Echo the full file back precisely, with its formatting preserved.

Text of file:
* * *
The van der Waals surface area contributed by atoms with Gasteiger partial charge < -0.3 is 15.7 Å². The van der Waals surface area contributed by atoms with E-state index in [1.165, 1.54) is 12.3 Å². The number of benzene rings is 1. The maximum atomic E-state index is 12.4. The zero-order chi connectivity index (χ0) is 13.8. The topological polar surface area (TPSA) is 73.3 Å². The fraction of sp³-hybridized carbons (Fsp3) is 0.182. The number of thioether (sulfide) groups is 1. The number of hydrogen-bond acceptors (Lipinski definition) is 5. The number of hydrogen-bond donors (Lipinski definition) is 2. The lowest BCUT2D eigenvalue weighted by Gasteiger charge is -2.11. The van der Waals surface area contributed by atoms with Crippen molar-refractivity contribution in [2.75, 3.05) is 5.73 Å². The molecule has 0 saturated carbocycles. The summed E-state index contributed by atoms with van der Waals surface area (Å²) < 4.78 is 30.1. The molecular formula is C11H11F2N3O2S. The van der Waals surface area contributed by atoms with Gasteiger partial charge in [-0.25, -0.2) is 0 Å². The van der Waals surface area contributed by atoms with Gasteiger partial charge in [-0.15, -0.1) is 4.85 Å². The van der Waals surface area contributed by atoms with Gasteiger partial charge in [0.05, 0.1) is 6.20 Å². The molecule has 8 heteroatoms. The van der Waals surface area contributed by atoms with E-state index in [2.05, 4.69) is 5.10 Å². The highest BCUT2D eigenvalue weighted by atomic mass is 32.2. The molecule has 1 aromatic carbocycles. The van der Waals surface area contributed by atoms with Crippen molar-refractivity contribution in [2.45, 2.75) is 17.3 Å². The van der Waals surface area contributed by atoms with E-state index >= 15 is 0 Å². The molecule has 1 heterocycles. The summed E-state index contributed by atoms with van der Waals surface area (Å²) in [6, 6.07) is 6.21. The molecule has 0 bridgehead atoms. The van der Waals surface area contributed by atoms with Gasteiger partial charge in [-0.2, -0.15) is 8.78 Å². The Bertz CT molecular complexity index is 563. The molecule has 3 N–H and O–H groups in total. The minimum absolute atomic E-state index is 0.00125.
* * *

The van der Waals surface area contributed by atoms with Gasteiger partial charge < -0.3 is 15.7 Å². The van der Waals surface area contributed by atoms with E-state index in [1.165, 1.54) is 12.3 Å². The number of benzene rings is 1. The maximum atomic E-state index is 12.4. The zero-order chi connectivity index (χ0) is 13.8. The topological polar surface area (TPSA) is 73.3 Å². The fraction of sp³-hybridized carbons (Fsp3) is 0.182. The number of thioether (sulfide) groups is 1. The number of hydrogen-bond acceptors (Lipinski definition) is 5. The number of hydrogen-bond donors (Lipinski definition) is 2. The lowest BCUT2D eigenvalue weighted by Gasteiger charge is -2.11. The van der Waals surface area contributed by atoms with Crippen molar-refractivity contribution in [2.75, 3.05) is 5.73 Å². The molecule has 0 saturated carbocycles. The summed E-state index contributed by atoms with van der Waals surface area (Å²) < 4.78 is 30.1. The molecular formula is C11H11F2N3O2S. The van der Waals surface area contributed by atoms with Gasteiger partial charge in [-0.25, -0.2) is 0 Å². The van der Waals surface area contributed by atoms with Gasteiger partial charge in [-0.15, -0.1) is 4.85 Å². The van der Waals surface area contributed by atoms with Gasteiger partial charge in [0.05, 0.1) is 6.20 Å². The molecule has 8 heteroatoms. The van der Waals surface area contributed by atoms with E-state index in [2.05, 4.69) is 5.10 Å². The highest BCUT2D eigenvalue weighted by atomic mass is 32.2. The molecule has 1 aromatic carbocycles. The van der Waals surface area contributed by atoms with Crippen molar-refractivity contribution in [2.45, 2.75) is 17.3 Å². The van der Waals surface area contributed by atoms with E-state index >= 15 is 0 Å². The molecule has 1 heterocycles. The summed E-state index contributed by atoms with van der Waals surface area (Å²) in [6, 6.07) is 6.21. The molecule has 0 bridgehead atoms. The van der Waals surface area contributed by atoms with Gasteiger partial charge in [-0.2, -0.15) is 8.78 Å². The Bertz CT molecular complexity index is 563. The molecule has 3 N–H and O–H groups in total. The minimum absolute atomic E-state index is 0.00125.